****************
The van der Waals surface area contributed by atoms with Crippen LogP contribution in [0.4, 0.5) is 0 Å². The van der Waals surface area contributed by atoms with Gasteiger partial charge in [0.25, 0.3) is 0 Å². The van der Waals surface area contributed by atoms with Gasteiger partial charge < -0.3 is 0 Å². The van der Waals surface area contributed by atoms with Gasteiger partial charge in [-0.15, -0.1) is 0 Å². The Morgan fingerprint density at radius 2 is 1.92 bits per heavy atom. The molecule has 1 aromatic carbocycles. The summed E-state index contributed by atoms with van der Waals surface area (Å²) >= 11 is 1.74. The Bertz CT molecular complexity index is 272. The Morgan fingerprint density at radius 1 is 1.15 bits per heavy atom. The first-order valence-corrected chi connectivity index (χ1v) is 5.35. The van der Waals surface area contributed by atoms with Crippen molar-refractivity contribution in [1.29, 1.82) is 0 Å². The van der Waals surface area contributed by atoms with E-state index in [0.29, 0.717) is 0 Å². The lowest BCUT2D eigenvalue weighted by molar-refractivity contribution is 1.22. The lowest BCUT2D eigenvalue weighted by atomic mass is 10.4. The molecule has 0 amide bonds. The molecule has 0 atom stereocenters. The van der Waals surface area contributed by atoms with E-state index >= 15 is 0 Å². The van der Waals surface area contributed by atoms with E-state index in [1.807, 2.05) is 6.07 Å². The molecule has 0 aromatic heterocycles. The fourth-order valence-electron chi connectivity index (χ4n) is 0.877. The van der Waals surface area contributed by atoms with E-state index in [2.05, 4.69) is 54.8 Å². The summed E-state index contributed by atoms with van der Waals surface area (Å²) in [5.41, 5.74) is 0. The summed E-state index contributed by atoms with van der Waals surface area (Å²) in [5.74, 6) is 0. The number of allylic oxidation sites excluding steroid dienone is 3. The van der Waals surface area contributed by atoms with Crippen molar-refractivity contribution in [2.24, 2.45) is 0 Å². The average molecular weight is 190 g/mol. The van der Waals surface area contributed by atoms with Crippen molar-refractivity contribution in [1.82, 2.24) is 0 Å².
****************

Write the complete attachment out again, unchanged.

The van der Waals surface area contributed by atoms with Crippen LogP contribution in [0.4, 0.5) is 0 Å². The van der Waals surface area contributed by atoms with Gasteiger partial charge in [0.25, 0.3) is 0 Å². The van der Waals surface area contributed by atoms with Gasteiger partial charge < -0.3 is 0 Å². The van der Waals surface area contributed by atoms with Gasteiger partial charge in [-0.15, -0.1) is 0 Å². The Morgan fingerprint density at radius 2 is 1.92 bits per heavy atom. The molecule has 1 aromatic carbocycles. The summed E-state index contributed by atoms with van der Waals surface area (Å²) >= 11 is 1.74. The Bertz CT molecular complexity index is 272. The Morgan fingerprint density at radius 1 is 1.15 bits per heavy atom. The first-order valence-corrected chi connectivity index (χ1v) is 5.35. The van der Waals surface area contributed by atoms with Crippen molar-refractivity contribution in [1.29, 1.82) is 0 Å². The van der Waals surface area contributed by atoms with E-state index in [0.29, 0.717) is 0 Å². The lowest BCUT2D eigenvalue weighted by molar-refractivity contribution is 1.22. The lowest BCUT2D eigenvalue weighted by atomic mass is 10.4. The molecule has 0 amide bonds. The molecule has 0 atom stereocenters. The van der Waals surface area contributed by atoms with E-state index >= 15 is 0 Å². The van der Waals surface area contributed by atoms with E-state index in [1.807, 2.05) is 6.07 Å². The molecule has 0 aromatic heterocycles. The fourth-order valence-electron chi connectivity index (χ4n) is 0.877. The van der Waals surface area contributed by atoms with E-state index in [2.05, 4.69) is 54.8 Å². The summed E-state index contributed by atoms with van der Waals surface area (Å²) in [5.41, 5.74) is 0. The summed E-state index contributed by atoms with van der Waals surface area (Å²) in [5.74, 6) is 0. The number of allylic oxidation sites excluding steroid dienone is 3. The van der Waals surface area contributed by atoms with Crippen molar-refractivity contribution in [2.24, 2.45) is 0 Å². The average molecular weight is 190 g/mol. The van der Waals surface area contributed by atoms with Crippen molar-refractivity contribution in [1.82, 2.24) is 0 Å².